It's been a bad weekend for Mexican restaurant group Wahaca who spent the weekend dealing with the fallout from a Twitterstorm which blew up on Saturday night.
It all began when the former Labour Leader of Camden Council, Sarah Hayward, tweeted this:
Hi @wahaca just eaten in your Kentish Town restaurant for the last time.— Sarah Hayward (@Sarah_Hayward) June 15, 2019
Ppl next to us left without paying and their server is made to foot the bill from his wages. Apparently company policy. Utterly shameful employment practice.
Food's great, company is crap.@thomasinamiers
It's a pretty shabby policy - after all, as someone pointed out on Reddit...
And suggestions that it was standard practice across the industry were challenged with L'escargot's GM Brian Clivaz weighing in on the topic.
No it is not standard across the industry - it would be classed as an “illegal deduction” if the case were referred to an employment tribunal.— Brian Clivaz (@BrianClivaz) June 16, 2019
But the whole thing was definitely made worse by Wahaca's founder Thomasina Miers, who probably should have waited for her PR to come in before she started tweeting:
@Sarah_Hayward Sarah, the waiter was charged £3 by his line manager for letting the whole table walk out without paying (he was looking after only 3 tables at the time). Although clearly not good I def do not think this is gross negligence so thank you so much for highlighting— thomasinamiers (@thomasinamiers) June 16, 2019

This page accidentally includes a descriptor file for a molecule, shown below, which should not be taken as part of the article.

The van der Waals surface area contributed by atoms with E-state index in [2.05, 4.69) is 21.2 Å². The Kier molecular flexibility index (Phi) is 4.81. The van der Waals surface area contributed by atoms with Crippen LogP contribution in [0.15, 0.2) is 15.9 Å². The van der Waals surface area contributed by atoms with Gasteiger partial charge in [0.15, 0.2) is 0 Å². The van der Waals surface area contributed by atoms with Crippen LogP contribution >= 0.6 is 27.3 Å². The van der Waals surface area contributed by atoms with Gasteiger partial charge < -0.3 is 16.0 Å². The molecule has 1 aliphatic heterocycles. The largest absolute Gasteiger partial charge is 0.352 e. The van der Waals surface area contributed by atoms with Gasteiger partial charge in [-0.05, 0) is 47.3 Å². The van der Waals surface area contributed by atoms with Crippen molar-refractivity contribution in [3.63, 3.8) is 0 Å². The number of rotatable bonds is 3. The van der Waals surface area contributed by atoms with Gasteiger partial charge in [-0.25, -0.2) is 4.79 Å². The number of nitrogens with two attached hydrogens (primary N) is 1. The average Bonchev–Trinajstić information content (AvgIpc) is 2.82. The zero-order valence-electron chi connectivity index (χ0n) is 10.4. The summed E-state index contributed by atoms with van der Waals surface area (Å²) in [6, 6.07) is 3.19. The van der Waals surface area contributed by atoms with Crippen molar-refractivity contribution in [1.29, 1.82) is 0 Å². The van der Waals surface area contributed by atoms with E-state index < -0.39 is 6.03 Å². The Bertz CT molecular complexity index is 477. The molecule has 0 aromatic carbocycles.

It's fair to say that didn't go down at all well, particularly when she appeared to become defensive about the whole story.
It is a crazy world where one is hung before even being asked a question...it really saddens me that people are so quick to presume the worst...— thomasinamiers (@thomasinamiers) June 16, 2019
When the BBC got involved, covering the story, it quickly became one of the most-read on the site.
But the good news is that Wahaca eventually listened and changed the policy. The group's co-founder Mark Selby told the BBC that instead of holding an employee to account for an unpaid bill "in cases of "real negligence" - where they allowed a customer to leave, knowing they had not paid" they would not now have to pay any element of the bill.
Not a bad day's work for a Sunday. People power. 💪— Sarah Hayward (@Sarah_Hayward) June 16, 2019
The whole thing has probably been a bit of a boon for PR professionals in the field. As Restaurant PR and Communications Consultant Hugh Wright pointed out in a blog post over the weekend. "Acknowledge that something went wrong, explain why it happened, apologise for it, and set out what you’ve done to make sure it won’t happen again. And as with any emergency, if you’re at all unsure what to do, for goodness’ sake call in an expert."
We're betting Thomasina now wishes she'd done that a whole lot earlier now.
More about Wahaca Kentish Town
Where is it? 276 Kentish Town Rd, Kentish Town, London NW5 2AA
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